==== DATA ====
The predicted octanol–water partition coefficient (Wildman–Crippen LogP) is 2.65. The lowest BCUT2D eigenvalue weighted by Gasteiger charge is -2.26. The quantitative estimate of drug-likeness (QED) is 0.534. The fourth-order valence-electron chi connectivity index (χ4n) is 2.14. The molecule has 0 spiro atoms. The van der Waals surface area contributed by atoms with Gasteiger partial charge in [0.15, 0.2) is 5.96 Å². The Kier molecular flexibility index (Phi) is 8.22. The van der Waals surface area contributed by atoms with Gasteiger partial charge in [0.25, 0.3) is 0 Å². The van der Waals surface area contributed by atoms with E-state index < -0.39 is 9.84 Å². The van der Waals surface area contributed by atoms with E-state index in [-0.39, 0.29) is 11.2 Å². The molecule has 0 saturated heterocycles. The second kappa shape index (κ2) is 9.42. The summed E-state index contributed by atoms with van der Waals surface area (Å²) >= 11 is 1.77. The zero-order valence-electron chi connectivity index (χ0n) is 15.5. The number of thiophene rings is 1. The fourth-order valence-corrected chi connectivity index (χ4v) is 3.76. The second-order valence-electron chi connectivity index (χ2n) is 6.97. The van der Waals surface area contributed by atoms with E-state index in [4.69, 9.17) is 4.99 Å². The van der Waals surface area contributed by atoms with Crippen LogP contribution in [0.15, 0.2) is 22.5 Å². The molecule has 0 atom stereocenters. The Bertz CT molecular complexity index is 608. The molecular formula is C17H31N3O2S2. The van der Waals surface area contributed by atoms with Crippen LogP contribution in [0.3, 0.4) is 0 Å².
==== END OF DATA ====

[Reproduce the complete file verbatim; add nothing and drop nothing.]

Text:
The predicted octanol–water partition coefficient (Wildman–Crippen LogP) is 2.65. The lowest BCUT2D eigenvalue weighted by Gasteiger charge is -2.26. The quantitative estimate of drug-likeness (QED) is 0.534. The fourth-order valence-electron chi connectivity index (χ4n) is 2.14. The molecule has 0 spiro atoms. The van der Waals surface area contributed by atoms with Gasteiger partial charge in [0.15, 0.2) is 5.96 Å². The Kier molecular flexibility index (Phi) is 8.22. The van der Waals surface area contributed by atoms with Gasteiger partial charge in [0.25, 0.3) is 0 Å². The van der Waals surface area contributed by atoms with E-state index < -0.39 is 9.84 Å². The van der Waals surface area contributed by atoms with E-state index in [-0.39, 0.29) is 11.2 Å². The molecule has 0 saturated heterocycles. The second kappa shape index (κ2) is 9.42. The summed E-state index contributed by atoms with van der Waals surface area (Å²) >= 11 is 1.77. The zero-order valence-electron chi connectivity index (χ0n) is 15.5. The number of thiophene rings is 1. The fourth-order valence-corrected chi connectivity index (χ4v) is 3.76. The second-order valence-electron chi connectivity index (χ2n) is 6.97. The van der Waals surface area contributed by atoms with E-state index in [4.69, 9.17) is 4.99 Å². The van der Waals surface area contributed by atoms with Crippen LogP contribution in [0.15, 0.2) is 22.5 Å². The molecule has 0 atom stereocenters. The Bertz CT molecular complexity index is 608. The molecular formula is C17H31N3O2S2. The van der Waals surface area contributed by atoms with Crippen LogP contribution in [0.3, 0.4) is 0 Å².